Bans Against Smoking May Discriminate Against the Elderly and Disabled

The Department of Housing and Urban Development (HUD) is proposing a ban on smoking in public housing units nationwide to protect residents from the dangers of secondhand smoke. Citing to the higher risks of cancer and other diseases associated with secondhand smoking, HUD Secretary Julian Castro stated that this policy would protect millions of Americans from preventable diseases every year. Additionally, it would save public housing agencies millions of dollars in repairs from fire and smoke damage caused by lit tobacco products.

The “castle doctrine” is a long-standing legal doctrine allowing individuals certain protections in his or own home. However, if HUD’s proposed ban is enacted, public housing will no longer be a castle for those residents who want to smoke in the privacy of their own homes. By conducting public health studies and hearing public comments, HUD is within its rights to create such a ban.
Many public housing agencies across the country have already implemented anti-smoking policies due to the HUD’s vigorous campaign to adopt such policies since 2009. However, this proposed ban would require all public housing agencies to conform to a non-smoking policy in not only the residences but also the indoor common areas, administrative offices, and within 25 feet outdoors of these units.

It is unclear how the rule will be enforced and what kinds of accommodations will be offered to smokers who already reside in these public housing units. Though the act of smoking lit tobacco products does not fall under a protected class, this policy may have a disparate impact on elderly and disabled smokers who cannot easily leave their homes every time they want a cigarette. If the elderly and disabled are unable to conform to the rule, they be forced out of their residences without any other place to go.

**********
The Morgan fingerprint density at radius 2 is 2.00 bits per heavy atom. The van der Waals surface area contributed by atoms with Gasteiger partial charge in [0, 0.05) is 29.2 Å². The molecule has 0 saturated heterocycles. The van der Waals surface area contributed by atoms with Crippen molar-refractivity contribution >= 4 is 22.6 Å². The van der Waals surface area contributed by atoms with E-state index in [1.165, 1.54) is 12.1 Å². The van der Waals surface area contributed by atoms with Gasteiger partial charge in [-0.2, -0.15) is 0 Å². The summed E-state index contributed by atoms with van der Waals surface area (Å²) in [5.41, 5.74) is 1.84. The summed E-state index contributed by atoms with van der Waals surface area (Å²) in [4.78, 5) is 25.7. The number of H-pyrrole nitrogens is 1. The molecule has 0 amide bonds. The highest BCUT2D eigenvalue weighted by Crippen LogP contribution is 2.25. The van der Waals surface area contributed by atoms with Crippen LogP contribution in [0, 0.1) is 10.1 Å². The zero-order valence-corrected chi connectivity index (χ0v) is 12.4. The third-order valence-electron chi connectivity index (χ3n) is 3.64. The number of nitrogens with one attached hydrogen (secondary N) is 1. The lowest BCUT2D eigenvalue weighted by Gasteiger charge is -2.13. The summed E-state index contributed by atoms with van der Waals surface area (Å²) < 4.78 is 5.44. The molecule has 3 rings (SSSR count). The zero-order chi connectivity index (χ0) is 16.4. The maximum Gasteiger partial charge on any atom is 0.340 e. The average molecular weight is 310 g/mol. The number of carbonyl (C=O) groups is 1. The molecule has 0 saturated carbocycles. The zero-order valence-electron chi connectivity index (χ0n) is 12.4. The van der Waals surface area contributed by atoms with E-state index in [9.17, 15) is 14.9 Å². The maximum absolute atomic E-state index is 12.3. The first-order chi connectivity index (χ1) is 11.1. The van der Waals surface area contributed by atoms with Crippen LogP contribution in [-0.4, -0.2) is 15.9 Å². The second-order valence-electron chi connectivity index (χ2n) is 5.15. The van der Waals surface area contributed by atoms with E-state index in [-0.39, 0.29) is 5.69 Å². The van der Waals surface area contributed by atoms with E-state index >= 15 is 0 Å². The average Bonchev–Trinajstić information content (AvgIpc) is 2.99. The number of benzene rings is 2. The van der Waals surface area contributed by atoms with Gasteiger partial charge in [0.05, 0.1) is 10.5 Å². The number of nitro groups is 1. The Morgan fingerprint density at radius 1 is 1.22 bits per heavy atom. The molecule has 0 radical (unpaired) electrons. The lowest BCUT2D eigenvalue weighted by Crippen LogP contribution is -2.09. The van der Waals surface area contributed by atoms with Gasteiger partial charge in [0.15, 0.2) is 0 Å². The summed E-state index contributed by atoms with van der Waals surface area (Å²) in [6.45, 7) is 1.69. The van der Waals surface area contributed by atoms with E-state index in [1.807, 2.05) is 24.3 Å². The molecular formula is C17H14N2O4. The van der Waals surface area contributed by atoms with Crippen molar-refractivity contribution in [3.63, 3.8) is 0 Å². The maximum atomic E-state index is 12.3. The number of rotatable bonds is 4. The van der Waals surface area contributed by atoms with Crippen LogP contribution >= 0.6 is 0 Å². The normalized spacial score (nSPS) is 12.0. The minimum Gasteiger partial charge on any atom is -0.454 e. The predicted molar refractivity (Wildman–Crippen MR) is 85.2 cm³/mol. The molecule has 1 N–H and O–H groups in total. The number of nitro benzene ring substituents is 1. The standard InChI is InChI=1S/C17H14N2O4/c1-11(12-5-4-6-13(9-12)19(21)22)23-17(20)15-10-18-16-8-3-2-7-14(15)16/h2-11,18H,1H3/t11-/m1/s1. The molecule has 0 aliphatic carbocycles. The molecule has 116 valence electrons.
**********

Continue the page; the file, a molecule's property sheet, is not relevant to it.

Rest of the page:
Secondhand smoke is a public health issue, but HUD must tread lightly to offer reasonable accommodations to those who already reside in public housing and who may not be able to abide by the new rule.  Otherwise, HUD may face a flood of discrimination lawsuits.

Monday, November 16, 2015

Fair Housing Act - FREE CE in NYC on 1/7/16

We just opened enrollment for The Fair Housing Act CE class which will be held at St. John's University Manhattan Campus, located at 101 Astor Place. Limited Seating. Online Registration Only. 

Date: 01/07/16 at 12:30pm

Instructor: Andrew Lieb, Esq. 

Credits: 3

Summary: Be warned - Discrimination in housing is very serious and exposes real estate agents to liability and the potential loss of their license. In fact, discrimination is so serious that the Department of State only requires that this course be included in the requisite 22.5 hours of continuing education and requires no other topic. This course is not a general survey course on discrimination, instead it explains a very specific law: The Fair Housing Act, which regulates our entire industry. The seminar will detail specific cases involving real estate agents and mortgage lenders who violated the Act. Be prepared for this course to hit home.

Click Here To Enroll

Wednesday, November 04, 2015

Neighbor Warning: Don't Sign Out of Possession Title Affidavits

When your neighbors list their house for sale, proceed with caution and see an attorney immediately if you are presented with an out of possession title affidavit or a boundary line agreement.

This affidavit or agreement is a writing wherein you, as a neighbor, swears, under the penalties of perjury, that you do not assert an ownership claim to real estate which has been used by you as if it were your own. Meaning, part of the property owned by your neighbor in their deed, such as a driveway, fence, shrubs, bulkheading, wood chopping area, boat storage, or the like, may have been used by you for a period of time sufficient to transfer the ownership to you through legal concepts called either adverse possession or a prescriptive easement. However, the new purchaser wants this affidavit or agreement so you disclaim your ownership rights.